The New Universalism
Foundations for a Global Theology
Imprint: Wipf and Stock
By making claims for its universalism a religious community establishes its collective identity, orients itself in the world, and articulates its basic common convictions about what is real, meaningful, valuable. For those engaged in the search for a theology of religions in today's context of appreciation for radical plurality, the question is this: Can there be a single, unified theology that expresses adequately the apparently very different truths of humanity's religions? 'The New Universalism' argues that theology can no longer content itself with correlating the question which the world poses with the answer given in revelation. Within today's global horizon every religion and worldview has as much right to answer the basic questions of human existence as any other. The task confronting theology, therefore, lies in the integration and mutual appropriation of many seemingly conflicting revelations. Drawing upon the work of Panikkar and Wittgenstein, Krieger constructs a method and a philosophical foundation for resolving ideological conflicts and carrying out a theological appropriation of non-Christian religions.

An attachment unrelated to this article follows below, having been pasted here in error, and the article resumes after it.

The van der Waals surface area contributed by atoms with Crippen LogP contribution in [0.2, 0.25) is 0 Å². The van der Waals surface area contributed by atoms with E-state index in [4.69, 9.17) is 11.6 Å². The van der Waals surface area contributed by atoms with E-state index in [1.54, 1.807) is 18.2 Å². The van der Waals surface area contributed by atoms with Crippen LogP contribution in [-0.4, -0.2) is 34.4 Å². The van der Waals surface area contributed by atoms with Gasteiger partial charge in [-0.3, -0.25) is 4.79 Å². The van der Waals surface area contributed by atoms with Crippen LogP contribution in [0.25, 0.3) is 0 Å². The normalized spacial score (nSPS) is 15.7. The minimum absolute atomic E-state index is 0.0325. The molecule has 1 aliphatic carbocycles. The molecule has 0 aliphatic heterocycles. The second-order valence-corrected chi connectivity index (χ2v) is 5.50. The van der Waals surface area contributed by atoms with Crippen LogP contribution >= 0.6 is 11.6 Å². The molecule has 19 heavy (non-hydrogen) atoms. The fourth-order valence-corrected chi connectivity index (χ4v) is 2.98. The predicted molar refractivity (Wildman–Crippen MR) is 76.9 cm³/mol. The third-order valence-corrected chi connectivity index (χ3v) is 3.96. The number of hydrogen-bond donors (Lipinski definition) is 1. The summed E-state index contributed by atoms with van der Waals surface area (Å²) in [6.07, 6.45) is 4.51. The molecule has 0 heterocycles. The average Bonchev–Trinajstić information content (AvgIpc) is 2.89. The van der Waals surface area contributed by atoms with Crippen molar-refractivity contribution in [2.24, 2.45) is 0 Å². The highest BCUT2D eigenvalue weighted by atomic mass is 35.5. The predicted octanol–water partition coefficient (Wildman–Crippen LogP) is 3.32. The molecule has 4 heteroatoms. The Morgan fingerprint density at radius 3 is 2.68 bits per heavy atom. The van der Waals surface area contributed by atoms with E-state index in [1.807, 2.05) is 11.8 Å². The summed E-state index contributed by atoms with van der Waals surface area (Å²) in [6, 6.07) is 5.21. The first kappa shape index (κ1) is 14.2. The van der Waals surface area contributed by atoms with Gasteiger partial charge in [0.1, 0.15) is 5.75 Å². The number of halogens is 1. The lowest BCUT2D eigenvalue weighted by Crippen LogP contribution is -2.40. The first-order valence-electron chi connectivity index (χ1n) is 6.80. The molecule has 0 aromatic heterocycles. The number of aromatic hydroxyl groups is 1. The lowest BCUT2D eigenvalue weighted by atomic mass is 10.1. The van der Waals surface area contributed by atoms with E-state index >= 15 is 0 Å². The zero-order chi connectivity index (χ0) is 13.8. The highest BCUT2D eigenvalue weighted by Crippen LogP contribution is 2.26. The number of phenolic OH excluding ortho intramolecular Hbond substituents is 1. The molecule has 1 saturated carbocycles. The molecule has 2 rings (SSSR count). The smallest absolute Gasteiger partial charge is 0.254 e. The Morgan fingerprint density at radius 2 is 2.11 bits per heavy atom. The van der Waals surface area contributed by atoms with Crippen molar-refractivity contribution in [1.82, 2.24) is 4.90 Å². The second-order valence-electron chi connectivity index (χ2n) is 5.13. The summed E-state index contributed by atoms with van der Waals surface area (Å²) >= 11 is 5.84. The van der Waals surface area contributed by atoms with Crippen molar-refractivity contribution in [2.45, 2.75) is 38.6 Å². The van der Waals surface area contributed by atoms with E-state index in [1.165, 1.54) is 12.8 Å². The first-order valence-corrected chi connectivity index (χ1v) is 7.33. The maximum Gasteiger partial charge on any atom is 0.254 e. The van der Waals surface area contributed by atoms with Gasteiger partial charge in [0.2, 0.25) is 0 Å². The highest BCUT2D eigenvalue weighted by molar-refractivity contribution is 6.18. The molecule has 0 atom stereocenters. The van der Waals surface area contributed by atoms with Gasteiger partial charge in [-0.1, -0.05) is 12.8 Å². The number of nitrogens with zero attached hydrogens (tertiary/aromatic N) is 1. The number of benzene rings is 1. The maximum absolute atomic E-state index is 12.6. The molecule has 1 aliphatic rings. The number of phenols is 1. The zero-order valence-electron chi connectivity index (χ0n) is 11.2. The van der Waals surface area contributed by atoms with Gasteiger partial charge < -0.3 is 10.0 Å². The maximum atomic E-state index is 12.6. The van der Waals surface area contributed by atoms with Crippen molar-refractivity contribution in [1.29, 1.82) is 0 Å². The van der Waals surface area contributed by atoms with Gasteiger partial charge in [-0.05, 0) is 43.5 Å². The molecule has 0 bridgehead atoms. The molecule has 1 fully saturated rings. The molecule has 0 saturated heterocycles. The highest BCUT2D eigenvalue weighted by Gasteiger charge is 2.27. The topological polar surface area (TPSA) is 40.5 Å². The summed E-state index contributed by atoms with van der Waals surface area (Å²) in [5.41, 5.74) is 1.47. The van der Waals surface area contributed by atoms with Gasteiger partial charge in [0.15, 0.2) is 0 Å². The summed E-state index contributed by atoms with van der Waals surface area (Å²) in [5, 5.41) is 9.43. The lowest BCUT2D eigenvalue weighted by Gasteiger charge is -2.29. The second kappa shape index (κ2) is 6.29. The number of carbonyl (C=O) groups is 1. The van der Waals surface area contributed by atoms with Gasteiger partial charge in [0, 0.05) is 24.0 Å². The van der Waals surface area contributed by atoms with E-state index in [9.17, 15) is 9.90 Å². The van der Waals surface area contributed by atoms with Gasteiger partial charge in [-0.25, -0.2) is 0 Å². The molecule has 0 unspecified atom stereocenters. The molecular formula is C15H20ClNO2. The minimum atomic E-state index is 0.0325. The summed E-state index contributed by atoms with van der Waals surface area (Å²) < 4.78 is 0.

David J. Krieger is co-director of the Institute for Communication Research in Lucerne, Switzerland.
"What is unique about Krieger's work is twofold: first, that along with mentor Raimundo Panikkar and, of course, Wilfred Smith, Krieger was among the very first to see clearly the new situation vis-a-vis plurality and to assess its consequences for theology. Secondly, and more important, while some others have dealt with the theological issues, Krieger has in this volume pursued with learning and with care the philosophical issues latent in plurality, and explored the possibility of communicative discourse across deep cultural and religious differences. This is a groundbreaking work in an area of the very greatest theological and cultural concern."
author of 'On Niebuhr: A Theological Study' (2001)
and 'Blue Twilight; Nature, Creationism,
and American Religion' (2001)